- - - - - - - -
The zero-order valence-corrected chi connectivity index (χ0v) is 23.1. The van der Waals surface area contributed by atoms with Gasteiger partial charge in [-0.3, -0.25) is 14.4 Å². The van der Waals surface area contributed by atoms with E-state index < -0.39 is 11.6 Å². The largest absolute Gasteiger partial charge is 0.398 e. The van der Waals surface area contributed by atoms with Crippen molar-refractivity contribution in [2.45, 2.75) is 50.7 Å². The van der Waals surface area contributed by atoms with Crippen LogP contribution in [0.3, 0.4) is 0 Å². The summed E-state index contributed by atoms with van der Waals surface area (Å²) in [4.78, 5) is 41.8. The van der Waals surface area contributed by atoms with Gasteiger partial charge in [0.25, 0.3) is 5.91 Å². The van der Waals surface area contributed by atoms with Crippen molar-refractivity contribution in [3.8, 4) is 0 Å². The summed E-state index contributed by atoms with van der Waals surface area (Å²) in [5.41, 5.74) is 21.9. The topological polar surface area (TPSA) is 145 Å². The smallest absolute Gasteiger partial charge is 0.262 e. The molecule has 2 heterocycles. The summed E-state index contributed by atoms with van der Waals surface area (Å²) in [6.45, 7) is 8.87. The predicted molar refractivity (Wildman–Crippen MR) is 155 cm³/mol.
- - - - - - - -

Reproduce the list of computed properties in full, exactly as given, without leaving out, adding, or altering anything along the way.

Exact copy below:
The zero-order valence-corrected chi connectivity index (χ0v) is 23.1. The van der Waals surface area contributed by atoms with Gasteiger partial charge in [-0.3, -0.25) is 14.4 Å². The van der Waals surface area contributed by atoms with E-state index < -0.39 is 11.6 Å². The largest absolute Gasteiger partial charge is 0.398 e. The van der Waals surface area contributed by atoms with Crippen molar-refractivity contribution in [2.45, 2.75) is 50.7 Å². The van der Waals surface area contributed by atoms with Crippen LogP contribution in [0.3, 0.4) is 0 Å². The summed E-state index contributed by atoms with van der Waals surface area (Å²) in [4.78, 5) is 41.8. The van der Waals surface area contributed by atoms with Gasteiger partial charge in [0.25, 0.3) is 5.91 Å². The van der Waals surface area contributed by atoms with Crippen molar-refractivity contribution in [3.8, 4) is 0 Å². The summed E-state index contributed by atoms with van der Waals surface area (Å²) in [5.41, 5.74) is 21.9. The topological polar surface area (TPSA) is 145 Å². The smallest absolute Gasteiger partial charge is 0.262 e. The molecule has 2 heterocycles. The summed E-state index contributed by atoms with van der Waals surface area (Å²) in [6.45, 7) is 8.87. The predicted molar refractivity (Wildman–Crippen MR) is 155 cm³/mol.